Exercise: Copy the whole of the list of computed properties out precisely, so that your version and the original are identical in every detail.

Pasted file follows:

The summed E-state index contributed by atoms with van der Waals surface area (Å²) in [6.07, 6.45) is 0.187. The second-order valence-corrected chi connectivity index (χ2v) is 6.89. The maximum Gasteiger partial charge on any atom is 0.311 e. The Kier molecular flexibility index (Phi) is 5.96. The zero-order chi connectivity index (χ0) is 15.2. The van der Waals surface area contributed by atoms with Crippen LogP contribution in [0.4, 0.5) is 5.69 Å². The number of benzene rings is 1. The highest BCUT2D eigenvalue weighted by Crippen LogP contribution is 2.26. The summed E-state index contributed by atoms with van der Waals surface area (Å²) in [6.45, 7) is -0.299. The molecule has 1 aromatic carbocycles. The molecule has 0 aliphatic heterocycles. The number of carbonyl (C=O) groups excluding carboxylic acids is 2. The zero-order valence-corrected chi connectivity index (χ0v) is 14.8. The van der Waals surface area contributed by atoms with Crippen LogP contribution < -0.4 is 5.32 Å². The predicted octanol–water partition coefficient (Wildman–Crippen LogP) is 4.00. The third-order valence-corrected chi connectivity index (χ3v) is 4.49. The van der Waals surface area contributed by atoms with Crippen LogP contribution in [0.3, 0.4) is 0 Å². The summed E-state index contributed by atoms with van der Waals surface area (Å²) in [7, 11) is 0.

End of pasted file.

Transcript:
The summed E-state index contributed by atoms with van der Waals surface area (Å²) in [6.07, 6.45) is 0.187. The second-order valence-corrected chi connectivity index (χ2v) is 6.89. The maximum Gasteiger partial charge on any atom is 0.311 e. The Kier molecular flexibility index (Phi) is 5.96. The zero-order chi connectivity index (χ0) is 15.2. The van der Waals surface area contributed by atoms with Crippen LogP contribution in [0.4, 0.5) is 5.69 Å². The number of benzene rings is 1. The highest BCUT2D eigenvalue weighted by Crippen LogP contribution is 2.26. The summed E-state index contributed by atoms with van der Waals surface area (Å²) in [6.45, 7) is -0.299. The molecule has 1 aromatic carbocycles. The molecule has 0 aliphatic heterocycles. The number of carbonyl (C=O) groups excluding carboxylic acids is 2. The zero-order valence-corrected chi connectivity index (χ0v) is 14.8. The van der Waals surface area contributed by atoms with Crippen LogP contribution < -0.4 is 5.32 Å². The predicted octanol–water partition coefficient (Wildman–Crippen LogP) is 4.00. The third-order valence-corrected chi connectivity index (χ3v) is 4.49. The van der Waals surface area contributed by atoms with Crippen LogP contribution in [0.3, 0.4) is 0 Å². The summed E-state index contributed by atoms with van der Waals surface area (Å²) in [7, 11) is 0.